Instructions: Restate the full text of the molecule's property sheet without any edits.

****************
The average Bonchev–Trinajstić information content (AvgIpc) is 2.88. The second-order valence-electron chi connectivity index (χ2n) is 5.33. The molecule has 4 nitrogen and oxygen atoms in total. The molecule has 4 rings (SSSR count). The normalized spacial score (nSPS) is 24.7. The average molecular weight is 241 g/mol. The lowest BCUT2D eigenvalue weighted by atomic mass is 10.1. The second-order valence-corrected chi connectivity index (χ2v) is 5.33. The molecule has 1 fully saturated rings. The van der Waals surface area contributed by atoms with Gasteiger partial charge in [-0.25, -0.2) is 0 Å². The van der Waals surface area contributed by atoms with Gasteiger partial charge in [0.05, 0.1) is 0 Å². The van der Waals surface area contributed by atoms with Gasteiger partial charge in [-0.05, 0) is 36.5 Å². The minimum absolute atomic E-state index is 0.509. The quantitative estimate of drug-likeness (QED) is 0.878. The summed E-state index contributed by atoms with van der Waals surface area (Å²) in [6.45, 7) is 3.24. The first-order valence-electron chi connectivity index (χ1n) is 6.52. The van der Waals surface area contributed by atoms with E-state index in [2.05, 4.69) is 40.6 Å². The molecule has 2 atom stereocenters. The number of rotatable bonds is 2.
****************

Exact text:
The average Bonchev–Trinajstić information content (AvgIpc) is 2.88. The second-order valence-electron chi connectivity index (χ2n) is 5.33. The molecule has 4 nitrogen and oxygen atoms in total. The molecule has 4 rings (SSSR count). The normalized spacial score (nSPS) is 24.7. The average molecular weight is 241 g/mol. The lowest BCUT2D eigenvalue weighted by atomic mass is 10.1. The second-order valence-corrected chi connectivity index (χ2v) is 5.33. The molecule has 1 fully saturated rings. The van der Waals surface area contributed by atoms with Gasteiger partial charge in [-0.25, -0.2) is 0 Å². The van der Waals surface area contributed by atoms with Gasteiger partial charge in [0.05, 0.1) is 0 Å². The van der Waals surface area contributed by atoms with Gasteiger partial charge in [-0.05, 0) is 36.5 Å². The minimum absolute atomic E-state index is 0.509. The quantitative estimate of drug-likeness (QED) is 0.878. The summed E-state index contributed by atoms with van der Waals surface area (Å²) in [6.45, 7) is 3.24. The first-order valence-electron chi connectivity index (χ1n) is 6.52. The van der Waals surface area contributed by atoms with E-state index in [2.05, 4.69) is 40.6 Å². The molecule has 2 atom stereocenters. The number of rotatable bonds is 2.